An article about an attack by a pit bull caught my interest as a Fort Lauderdale dog bite attorney. According to a Dec. 12 article from the Miami Herald, Angela Owens and her husband, Stephen Robinson, were attacked by a dog they were caring for temporarily as a favor to a friend. The dog, Debo, bit Owens in the arm, then locked onto Robinson’s arm and wouldn’t let go. This caused Broward sheriff’s deputies to shoot and kill the dog when they arrived. The attack led to severe puncture wounds for both husband and wife, requiring medical treatment and likely causing Owens to miss a few days of work as a school bus driver. Both of them are expected to ultimately be fine.
The owner of the dog had reportedly already been considering putting it down. The dog, Debo, had been caged in the couple’s West Park back yard for a week without anything unusual happening. But when Robinson opened the cage to give the dog some water early Sunday, Debo rushed out and attacked Owens, 47. When she screamed, she said, her brother called 911 for help. Robinson got between her and the dog, but the dog transferred its attention to Robinson and locked onto his arm. When the police arrived, they said Owens was standing in the street with severe puncture wounds in her arm, and the dog was still locked onto Robinson’s arm. They said he begged them to shoot the dog, which they did. Robinson declined treatment, but Owens was treated and released from a hospital.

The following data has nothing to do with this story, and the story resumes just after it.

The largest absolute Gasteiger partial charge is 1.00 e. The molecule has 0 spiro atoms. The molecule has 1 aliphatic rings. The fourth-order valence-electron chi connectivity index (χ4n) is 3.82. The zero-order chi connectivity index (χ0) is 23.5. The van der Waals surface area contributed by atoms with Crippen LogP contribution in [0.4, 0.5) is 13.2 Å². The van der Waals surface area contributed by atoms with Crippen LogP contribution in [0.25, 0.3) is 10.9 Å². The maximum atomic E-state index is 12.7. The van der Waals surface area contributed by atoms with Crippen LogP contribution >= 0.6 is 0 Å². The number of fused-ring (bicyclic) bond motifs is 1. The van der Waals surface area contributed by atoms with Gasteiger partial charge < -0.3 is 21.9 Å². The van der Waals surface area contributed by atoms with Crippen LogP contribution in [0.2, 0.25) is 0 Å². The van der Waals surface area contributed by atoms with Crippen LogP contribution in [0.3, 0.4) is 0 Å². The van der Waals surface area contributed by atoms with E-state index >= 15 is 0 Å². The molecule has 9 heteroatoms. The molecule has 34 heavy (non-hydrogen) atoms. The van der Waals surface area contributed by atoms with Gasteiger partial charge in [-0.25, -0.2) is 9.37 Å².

As a Lake Worth dog bite lawyer, I can tell you that locking on and refusing to let go is not at all unusual in attacks by dangerous dogs. We treat dogs as pets, but they are also natural predators that may not let go when their attack or survival instincts are aroused. In addition, some breeds, including pit bulls, simply refuse to let go when attacking. Any dog can attack, but attacks by larger or “working” breeds tend to be more serious simply because a larger dog is able to do more physical damage and reach higher on a human being’s body. In the most extreme cases, dogs have been able to kill human beings, especially children and the elderly, by inflicting severe flesh wounds, blood loss and sometimes organ damage. Most attacks on healthy adults end with minor injuries like the ones suffered by Robinson and Owens, but particularly with children, dog attacks can inflict severe physical injuries, including broken bones and infections, as well as long-term emotional trauma.
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